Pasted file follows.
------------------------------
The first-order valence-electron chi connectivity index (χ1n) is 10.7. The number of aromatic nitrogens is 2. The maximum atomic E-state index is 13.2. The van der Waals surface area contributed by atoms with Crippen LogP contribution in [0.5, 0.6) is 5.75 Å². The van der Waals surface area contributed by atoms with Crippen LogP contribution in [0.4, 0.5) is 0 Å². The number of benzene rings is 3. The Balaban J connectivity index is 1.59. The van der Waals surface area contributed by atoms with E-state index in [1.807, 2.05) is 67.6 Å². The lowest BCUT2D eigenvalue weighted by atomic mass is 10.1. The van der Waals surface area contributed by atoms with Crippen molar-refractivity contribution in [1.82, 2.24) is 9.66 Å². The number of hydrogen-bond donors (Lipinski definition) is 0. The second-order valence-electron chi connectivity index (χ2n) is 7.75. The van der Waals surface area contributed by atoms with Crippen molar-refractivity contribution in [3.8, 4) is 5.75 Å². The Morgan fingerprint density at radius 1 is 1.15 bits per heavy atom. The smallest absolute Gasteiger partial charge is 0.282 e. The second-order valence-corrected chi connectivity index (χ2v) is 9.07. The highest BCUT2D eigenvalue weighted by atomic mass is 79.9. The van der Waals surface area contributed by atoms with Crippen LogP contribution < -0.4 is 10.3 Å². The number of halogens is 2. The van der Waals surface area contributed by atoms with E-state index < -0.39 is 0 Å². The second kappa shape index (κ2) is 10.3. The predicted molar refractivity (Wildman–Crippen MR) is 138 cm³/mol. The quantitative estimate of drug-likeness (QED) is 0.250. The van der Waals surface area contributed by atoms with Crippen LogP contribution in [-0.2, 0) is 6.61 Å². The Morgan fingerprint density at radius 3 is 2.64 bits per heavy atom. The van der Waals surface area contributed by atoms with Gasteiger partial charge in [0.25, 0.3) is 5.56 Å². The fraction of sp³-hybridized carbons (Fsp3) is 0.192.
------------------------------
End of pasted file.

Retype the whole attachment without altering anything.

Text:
The first-order valence-electron chi connectivity index (χ1n) is 10.7. The number of aromatic nitrogens is 2. The maximum atomic E-state index is 13.2. The van der Waals surface area contributed by atoms with Crippen LogP contribution in [0.5, 0.6) is 5.75 Å². The van der Waals surface area contributed by atoms with Crippen LogP contribution in [0.4, 0.5) is 0 Å². The number of benzene rings is 3. The Balaban J connectivity index is 1.59. The van der Waals surface area contributed by atoms with E-state index in [1.807, 2.05) is 67.6 Å². The lowest BCUT2D eigenvalue weighted by atomic mass is 10.1. The van der Waals surface area contributed by atoms with Crippen molar-refractivity contribution in [1.82, 2.24) is 9.66 Å². The number of hydrogen-bond donors (Lipinski definition) is 0. The second-order valence-electron chi connectivity index (χ2n) is 7.75. The van der Waals surface area contributed by atoms with Crippen molar-refractivity contribution in [3.8, 4) is 5.75 Å². The Morgan fingerprint density at radius 1 is 1.15 bits per heavy atom. The smallest absolute Gasteiger partial charge is 0.282 e. The second-order valence-corrected chi connectivity index (χ2v) is 9.07. The highest BCUT2D eigenvalue weighted by atomic mass is 79.9. The van der Waals surface area contributed by atoms with Crippen LogP contribution < -0.4 is 10.3 Å². The number of halogens is 2. The van der Waals surface area contributed by atoms with E-state index < -0.39 is 0 Å². The second kappa shape index (κ2) is 10.3. The predicted molar refractivity (Wildman–Crippen MR) is 138 cm³/mol. The quantitative estimate of drug-likeness (QED) is 0.250. The van der Waals surface area contributed by atoms with Crippen LogP contribution in [-0.2, 0) is 6.61 Å². The Morgan fingerprint density at radius 3 is 2.64 bits per heavy atom. The van der Waals surface area contributed by atoms with Gasteiger partial charge in [0.25, 0.3) is 5.56 Å². The fraction of sp³-hybridized carbons (Fsp3) is 0.192.